As I reach closer to living half a century, there is something very liberating about getting older. When I was young, I was hard on myself and choices seemed limited and tough. I was hard on myself to be pretty, thin, smart, successful, unique, the life of the party. And there was a sense of urgency that all of those things had to be done “now”. I thought, I must do all these things before I “get old”. I used to think that urgency came from seeing my father pass away in an early age at the same age I am right now, hence I must be doomed for the same life’s plan, but I don’t think that anymore. While I think there is still some part of it that have to do with my dad, I think there is a large part of how society works.
There are two things in my life that I was drawn into early on hook, line and sinker: the fear of being ordinary and finding the path of happiness, and they are somewhat intertwined. Hooked by society, the media or the movies, that I must accomplish everything in my youth, I was somewhat obsessed with doing the next big thing that would finally bring me happiness while I was young. And those things were in the form of the best job ever, the best relationship ever, my dream home, my beautiful children, my most amazing art project that would bring me all the stardom that I was crying for, because they would all make me feel so much less ordinary. How could I go through life with mediocrity and then… just die?
The movie, American Beauty, has always been one of my favorite movies. It’s a great story of complicated characters about self-obsession, self-loathing, and self-realization. There are two great lines from that movie, the first one from the young, self-obsessed character, Angela Hayes who said, “I don’t think that there’s anything worse than being ordinary.” And then later in the movie from the older, self-realized character, Lester Burnham, who said, thinking about the last moments of his life, “Sometimes I feel like I’m seeing it all at once, and it’s too much, my heart fills up like a balloon that’s about to burst….and then I remember to relax, and stop trying to hold onto it, and then it flows through me like rain and I can’t feel anything but gratitude for every single moment of my stupid little life… You have no idea what I’m talking about, I’m sure, But don’t worry… you will someday.”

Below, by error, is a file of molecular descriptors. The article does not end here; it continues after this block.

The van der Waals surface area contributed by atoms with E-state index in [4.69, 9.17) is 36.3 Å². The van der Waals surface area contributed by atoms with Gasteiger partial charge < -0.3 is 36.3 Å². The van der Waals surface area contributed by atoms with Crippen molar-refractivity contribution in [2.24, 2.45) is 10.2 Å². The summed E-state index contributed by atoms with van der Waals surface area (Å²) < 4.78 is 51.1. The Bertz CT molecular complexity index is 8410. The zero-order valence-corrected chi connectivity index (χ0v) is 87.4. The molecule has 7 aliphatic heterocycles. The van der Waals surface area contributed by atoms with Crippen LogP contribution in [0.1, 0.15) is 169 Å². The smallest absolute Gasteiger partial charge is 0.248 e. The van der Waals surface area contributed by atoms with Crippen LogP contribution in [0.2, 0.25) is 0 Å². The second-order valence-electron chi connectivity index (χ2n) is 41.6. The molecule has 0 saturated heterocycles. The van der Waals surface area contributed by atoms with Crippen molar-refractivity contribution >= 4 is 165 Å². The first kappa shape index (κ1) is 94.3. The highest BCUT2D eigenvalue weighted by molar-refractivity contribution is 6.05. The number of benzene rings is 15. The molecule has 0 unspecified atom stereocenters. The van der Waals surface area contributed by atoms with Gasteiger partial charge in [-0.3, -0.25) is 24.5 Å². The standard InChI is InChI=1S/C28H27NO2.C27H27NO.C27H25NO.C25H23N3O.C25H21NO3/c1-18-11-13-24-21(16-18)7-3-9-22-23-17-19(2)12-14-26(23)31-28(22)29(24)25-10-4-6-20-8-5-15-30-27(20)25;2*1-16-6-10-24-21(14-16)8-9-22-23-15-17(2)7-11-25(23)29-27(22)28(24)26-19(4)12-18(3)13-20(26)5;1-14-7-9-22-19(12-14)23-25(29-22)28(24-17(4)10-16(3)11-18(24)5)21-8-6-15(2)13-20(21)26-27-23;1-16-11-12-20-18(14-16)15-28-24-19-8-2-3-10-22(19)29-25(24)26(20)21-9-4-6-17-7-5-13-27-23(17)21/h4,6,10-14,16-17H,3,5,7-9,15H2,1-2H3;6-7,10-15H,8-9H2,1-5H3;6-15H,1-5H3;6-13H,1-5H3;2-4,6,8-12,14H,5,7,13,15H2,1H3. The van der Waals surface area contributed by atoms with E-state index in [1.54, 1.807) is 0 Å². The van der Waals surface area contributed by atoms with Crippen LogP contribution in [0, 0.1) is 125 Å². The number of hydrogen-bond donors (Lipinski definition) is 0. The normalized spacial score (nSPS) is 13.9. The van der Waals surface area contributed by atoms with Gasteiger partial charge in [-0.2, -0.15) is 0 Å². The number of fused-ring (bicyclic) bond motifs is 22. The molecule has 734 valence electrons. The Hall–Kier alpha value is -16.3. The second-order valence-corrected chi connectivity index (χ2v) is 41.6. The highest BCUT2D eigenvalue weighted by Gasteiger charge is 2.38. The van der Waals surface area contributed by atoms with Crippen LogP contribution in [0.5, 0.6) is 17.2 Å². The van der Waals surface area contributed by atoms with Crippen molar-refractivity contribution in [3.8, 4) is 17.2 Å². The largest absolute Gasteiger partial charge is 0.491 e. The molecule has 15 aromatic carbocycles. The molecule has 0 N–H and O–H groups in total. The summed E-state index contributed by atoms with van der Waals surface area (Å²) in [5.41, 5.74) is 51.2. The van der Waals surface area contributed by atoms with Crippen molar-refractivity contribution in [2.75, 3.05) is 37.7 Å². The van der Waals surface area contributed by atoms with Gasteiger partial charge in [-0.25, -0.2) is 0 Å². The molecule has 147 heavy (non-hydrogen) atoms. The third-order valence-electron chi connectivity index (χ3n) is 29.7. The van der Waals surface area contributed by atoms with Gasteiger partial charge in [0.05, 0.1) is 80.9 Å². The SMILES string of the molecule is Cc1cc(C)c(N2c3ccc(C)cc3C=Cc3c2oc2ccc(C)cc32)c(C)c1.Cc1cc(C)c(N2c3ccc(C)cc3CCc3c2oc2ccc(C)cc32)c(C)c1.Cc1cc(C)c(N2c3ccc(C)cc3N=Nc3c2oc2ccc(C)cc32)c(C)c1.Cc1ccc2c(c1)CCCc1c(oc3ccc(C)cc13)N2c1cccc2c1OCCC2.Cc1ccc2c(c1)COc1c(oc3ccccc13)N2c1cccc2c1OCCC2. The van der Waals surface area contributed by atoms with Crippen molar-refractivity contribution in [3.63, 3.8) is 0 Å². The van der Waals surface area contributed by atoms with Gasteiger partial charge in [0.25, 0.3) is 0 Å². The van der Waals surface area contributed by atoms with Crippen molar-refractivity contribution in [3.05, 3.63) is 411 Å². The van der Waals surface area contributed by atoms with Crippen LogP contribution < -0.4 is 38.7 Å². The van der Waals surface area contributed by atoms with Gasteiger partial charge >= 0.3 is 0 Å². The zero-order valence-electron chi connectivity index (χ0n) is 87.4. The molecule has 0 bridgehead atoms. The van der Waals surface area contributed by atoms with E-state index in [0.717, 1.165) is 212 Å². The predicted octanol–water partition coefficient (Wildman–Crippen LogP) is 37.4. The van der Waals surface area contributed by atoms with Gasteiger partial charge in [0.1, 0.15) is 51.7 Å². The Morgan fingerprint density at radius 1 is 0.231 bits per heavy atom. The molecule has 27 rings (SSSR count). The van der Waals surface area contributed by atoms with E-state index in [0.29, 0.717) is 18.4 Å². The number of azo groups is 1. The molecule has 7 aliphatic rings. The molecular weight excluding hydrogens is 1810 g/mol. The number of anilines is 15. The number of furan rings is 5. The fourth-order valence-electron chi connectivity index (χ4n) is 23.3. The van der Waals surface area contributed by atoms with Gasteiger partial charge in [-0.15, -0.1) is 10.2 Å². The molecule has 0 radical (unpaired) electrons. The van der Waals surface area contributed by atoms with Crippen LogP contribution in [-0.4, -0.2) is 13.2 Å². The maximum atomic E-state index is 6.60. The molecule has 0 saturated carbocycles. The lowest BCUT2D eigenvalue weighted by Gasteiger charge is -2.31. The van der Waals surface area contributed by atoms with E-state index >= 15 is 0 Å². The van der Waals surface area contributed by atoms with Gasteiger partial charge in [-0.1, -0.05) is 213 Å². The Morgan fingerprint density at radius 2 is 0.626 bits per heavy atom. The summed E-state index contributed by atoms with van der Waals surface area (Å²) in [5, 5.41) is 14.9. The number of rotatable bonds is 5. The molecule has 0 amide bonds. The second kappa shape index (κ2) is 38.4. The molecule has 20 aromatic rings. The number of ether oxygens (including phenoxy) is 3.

When you think about the last moments of your life, surely they would conjure up the favorite people, things and moments of your life. Possibly those things will be your children, your spouse, your parents, the smell of your favorite flower, the colors of a sunset, the quietness of the earth while the snow falls. When I was young I wasn’t really thinking about those things too much. I was too busy trying to create those moments rather than just being part of the moments.
So the liberation of my middle age has everything to do with cutting ties with the past and the future. Cutting ties from future expectations, cutting ties from the old guilt and shame that I never really did the amazing things I was supposed to do when I was young. But it’s okay. Really, it’s okay.
I used to think that finding the end of the road was happiness, as if it had some kind of pot of gold. I’ve been to the end of the road plenty of times, and I’ll tell you, there is no pot of gold. Happiness is not at the end of any road — no new job, no new relationship, no new home, no new state, no new art project — happiness is just being on the road. Happiness is being present in every part of your life. Feel the dirt. Smell the wildflowers. Sit on the mountaintop. Inhale the air. Feel the grief. Cry. Laugh. Dance. Hug someone.
And doing all that, wouldn’t that be the less ordinary life of all?